Foscue volunteers give guests something to see
Published 8:45 am Wednesday, March 22, 2017
Thanks to the efforts of two Foscue Park volunteers, there is now even more to see and enjoy at the Demopolis recreational area, including an 11-feet tall totem pole carved from the trunk of a dying tree.
Ed Davison and Harrison Channell have worked together to create the carved totem pole at the spillway area. Ben Sherrod of the Corps of Engineers said the carving came about after seeing some of Davison’s other carvings as well as a dose of inspiration from Jim Bird’s well-known hay bale folk art located north of Demopolis.
“(Davison) had carved smaller figurines and he did a large bench. Everybody loves them. I spoke with Jim Bird and got the idea for the totem pole from seeing just how large his hay bale pieces actually are. We had a tree rotting and wanted to convert it into something. I asked Ed if he wanted to take on something big and he was up for the challenge,” Sherrod said.
Davison, of Moulton, Iowa, and Channell, of Port Clinton, Ohio, are both Park Host Volunteers at Foscue. The Corps of Engineers program allows campers to stay on-site in exchange for providing volunteer labor on the property.
The two men began the project in February after Sherrod provided a printed photo of a totem pole. From there, they made a grid of the photo to help with measurements and began debarking and cleaning the tree.
“Once we got the roughage off we sanded it down until it was a smooth service. We used magic markers and graphite pencils to help us with the cuts. I was standing on the ladder and (Channell) would stand back and tell me where to cut. There was a lot of sanding and chiseling,” Davison said.
Art is something Davison knows a thing or two about. He holds a degree in art history and has always enjoyed painting and sculpting.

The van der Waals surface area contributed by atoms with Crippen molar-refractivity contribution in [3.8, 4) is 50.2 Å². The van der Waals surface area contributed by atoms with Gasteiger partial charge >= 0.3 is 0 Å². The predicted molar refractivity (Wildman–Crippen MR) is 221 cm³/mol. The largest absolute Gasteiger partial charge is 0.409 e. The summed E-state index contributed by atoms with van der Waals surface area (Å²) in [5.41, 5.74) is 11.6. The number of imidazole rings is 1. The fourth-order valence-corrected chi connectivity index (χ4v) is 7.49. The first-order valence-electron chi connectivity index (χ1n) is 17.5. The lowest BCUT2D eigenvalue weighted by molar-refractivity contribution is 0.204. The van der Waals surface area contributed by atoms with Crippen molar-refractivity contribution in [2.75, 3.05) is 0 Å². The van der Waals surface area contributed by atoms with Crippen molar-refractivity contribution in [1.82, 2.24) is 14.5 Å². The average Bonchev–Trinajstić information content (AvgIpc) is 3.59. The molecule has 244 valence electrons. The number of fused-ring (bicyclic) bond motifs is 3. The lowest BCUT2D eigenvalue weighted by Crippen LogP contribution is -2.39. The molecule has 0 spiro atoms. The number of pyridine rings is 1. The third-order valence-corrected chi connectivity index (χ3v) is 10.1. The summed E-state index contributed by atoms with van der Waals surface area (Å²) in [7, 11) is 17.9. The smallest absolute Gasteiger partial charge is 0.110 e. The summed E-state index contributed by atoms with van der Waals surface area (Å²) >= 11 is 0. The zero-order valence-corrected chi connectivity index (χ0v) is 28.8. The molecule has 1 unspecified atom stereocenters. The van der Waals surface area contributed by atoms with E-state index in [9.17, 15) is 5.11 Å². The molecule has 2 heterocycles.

“This is the first large sculpture I’ve done,” he said.
While the project didn’t take the two men very long — they project about a total of one week’s of labor — it was a tedious process.
“It was a process. He would cut and then we’d stand back and look at it and then cut some more,” Channell said.
Sherrod said he is very pleased with the newest addition to Foscue Park.
“I think it turned out fantastic. It is a homage to the Native Americans who once lived here and we can’t be more tickled that they did this for us and that it is here for the public’s enjoyment,” Sherrod said.
Along with the totem pole and the bench, which provides a comfortable resting spot along the walking trail at Foscue Park, Davison’s work can also be seen in the form of an alligator at the entrance to the park as well as many smaller animal creatures at the spillway area. His creations there include turtles, owls, and even a bear cub treed by a dog. Davison has plans to include more small animals, a church and a lighthouse. “It’s an ongoing project. As I get time I will whittle and do different things,” he said.
Those pieces have gotten a lot of attention from visitors to Foscue.
“We see cars pulling over, stretching their neck to see all these things … and that’s what we want. We want people to come here to enjoy nature and see unique things,” Sherrod said.
Channell has been a Park Host Volunteer for four years and remains on-site year-round. Davison said he is more of a snowbird, coming here to avoid Iowa’s cold winters, but said he is considering a longer stay in the future.